A divorce affects various aspects of your life, including your finances. In Pennsylvania, the financial implications of divorce extend to your tax situation.
Understanding how divorce affects your taxes helps you make informed decisions during an already challenging time. Here are some important things to know about the impact a divorce has on your taxes.
Before your divorce, you likely filed as either “married filing jointly” or “married filing separately.” After divorce, your filing status changes to “single” or “head of household” if you have dependents. This can impact your tax rates and deductions, with research showing that single women pay between $500,000 and $1 million more in taxes over their lifetimes than married women.
Alimony and child support
Alimony can be a significant financial aspect of divorce. For the recipient, alimony is taxable income, while the payer claims it as a deduction. Child support, on the other hand, does not affect taxes. Neither the recipient nor the payer includes it on their tax returns.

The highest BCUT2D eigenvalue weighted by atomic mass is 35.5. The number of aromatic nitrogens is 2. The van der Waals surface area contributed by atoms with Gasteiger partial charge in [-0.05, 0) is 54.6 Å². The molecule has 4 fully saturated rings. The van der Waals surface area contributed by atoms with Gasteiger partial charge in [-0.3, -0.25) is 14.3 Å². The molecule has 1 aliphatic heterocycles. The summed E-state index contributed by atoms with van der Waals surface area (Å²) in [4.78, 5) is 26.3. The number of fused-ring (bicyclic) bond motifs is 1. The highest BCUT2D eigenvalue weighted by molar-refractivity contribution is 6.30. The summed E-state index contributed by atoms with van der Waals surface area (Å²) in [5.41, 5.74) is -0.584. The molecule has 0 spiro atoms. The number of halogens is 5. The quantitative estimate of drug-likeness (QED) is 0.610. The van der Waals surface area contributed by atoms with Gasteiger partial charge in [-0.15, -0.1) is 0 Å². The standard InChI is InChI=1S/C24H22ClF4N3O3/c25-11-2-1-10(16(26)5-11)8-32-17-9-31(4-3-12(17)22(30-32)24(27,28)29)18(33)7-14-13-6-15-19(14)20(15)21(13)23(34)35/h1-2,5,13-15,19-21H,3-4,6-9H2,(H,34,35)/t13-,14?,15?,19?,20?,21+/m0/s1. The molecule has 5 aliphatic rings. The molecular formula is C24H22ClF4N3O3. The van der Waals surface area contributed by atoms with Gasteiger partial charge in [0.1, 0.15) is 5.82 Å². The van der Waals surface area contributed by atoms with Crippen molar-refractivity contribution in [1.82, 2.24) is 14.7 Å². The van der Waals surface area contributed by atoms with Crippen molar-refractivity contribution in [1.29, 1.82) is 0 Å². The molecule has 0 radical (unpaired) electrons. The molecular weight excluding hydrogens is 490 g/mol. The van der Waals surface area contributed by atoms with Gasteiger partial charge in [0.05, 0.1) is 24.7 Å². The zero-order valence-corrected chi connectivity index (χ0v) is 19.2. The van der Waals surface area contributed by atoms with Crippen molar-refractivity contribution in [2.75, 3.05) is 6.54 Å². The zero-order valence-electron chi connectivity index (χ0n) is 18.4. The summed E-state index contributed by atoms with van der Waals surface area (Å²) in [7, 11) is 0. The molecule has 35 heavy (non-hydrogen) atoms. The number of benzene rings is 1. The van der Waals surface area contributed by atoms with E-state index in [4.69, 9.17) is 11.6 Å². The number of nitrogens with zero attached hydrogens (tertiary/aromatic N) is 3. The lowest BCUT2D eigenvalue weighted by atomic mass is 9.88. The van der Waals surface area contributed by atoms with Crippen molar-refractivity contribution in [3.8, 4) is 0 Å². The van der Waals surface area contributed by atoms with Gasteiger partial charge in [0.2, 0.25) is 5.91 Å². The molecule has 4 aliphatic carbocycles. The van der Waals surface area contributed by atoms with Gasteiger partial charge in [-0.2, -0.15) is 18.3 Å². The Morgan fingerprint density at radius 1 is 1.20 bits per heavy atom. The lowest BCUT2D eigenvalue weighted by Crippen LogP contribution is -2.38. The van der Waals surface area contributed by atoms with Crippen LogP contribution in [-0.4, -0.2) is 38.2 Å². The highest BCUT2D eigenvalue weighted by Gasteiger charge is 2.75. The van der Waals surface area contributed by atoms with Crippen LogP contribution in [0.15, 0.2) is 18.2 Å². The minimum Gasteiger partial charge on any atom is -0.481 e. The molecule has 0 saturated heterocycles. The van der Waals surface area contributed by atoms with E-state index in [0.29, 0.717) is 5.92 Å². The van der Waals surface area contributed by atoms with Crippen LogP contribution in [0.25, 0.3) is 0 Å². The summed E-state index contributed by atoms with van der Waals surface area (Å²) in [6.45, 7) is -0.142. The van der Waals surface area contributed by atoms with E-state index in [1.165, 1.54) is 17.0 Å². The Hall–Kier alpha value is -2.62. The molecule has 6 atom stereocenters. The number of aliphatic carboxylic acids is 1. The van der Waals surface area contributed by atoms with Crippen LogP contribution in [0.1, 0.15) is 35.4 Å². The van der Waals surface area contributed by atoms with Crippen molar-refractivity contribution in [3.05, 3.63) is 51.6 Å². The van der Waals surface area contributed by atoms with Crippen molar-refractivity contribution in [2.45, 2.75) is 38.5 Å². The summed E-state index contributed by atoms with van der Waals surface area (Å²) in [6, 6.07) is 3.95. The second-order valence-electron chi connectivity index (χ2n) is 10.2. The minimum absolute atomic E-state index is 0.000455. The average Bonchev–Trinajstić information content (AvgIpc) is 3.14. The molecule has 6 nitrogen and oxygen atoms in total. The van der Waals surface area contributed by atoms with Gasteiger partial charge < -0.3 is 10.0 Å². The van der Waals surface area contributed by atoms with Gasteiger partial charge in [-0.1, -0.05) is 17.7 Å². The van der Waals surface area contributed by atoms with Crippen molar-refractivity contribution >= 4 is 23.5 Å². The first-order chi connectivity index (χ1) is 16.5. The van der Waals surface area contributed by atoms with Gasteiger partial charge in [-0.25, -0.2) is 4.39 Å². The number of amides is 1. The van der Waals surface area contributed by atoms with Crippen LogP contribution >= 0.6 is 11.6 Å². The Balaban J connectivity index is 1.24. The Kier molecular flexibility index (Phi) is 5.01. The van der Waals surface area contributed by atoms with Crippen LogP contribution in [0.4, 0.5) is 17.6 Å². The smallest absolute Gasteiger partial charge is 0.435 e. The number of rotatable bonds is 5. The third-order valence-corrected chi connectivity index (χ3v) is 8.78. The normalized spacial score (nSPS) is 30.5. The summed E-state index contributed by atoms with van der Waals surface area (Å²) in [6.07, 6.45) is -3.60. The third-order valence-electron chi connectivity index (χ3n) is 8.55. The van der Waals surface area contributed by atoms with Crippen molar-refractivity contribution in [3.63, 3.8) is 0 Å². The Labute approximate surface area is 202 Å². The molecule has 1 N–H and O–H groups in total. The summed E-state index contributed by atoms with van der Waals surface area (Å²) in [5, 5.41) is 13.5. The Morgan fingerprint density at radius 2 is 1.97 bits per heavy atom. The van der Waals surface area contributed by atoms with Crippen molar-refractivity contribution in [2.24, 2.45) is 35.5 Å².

Selling or transferring assets like a house, investments or retirement accounts can trigger capital gains tax or other tax consequences. Planning carefully for these transactions helps minimize your tax liability.
Child tax credits
If you have children, you must determine which parent will claim them as dependents. Generally, the custodial parent does so, allowing that parent to qualify for child-related tax credits, such as the Child Tax Credit and the Earned Income Tax Credit.
Credits and deductions
Your eligibility for other tax credits and deductions may also change post-divorce. For instance, deductions related to homeownership and mortgage interest may shift if you sold your home as part of the divorce settlement.
Seeking guidance from a tax professional or financial advisor may help you navigate the complexities of divorce and taxation to ensure you make good choices for your financial future.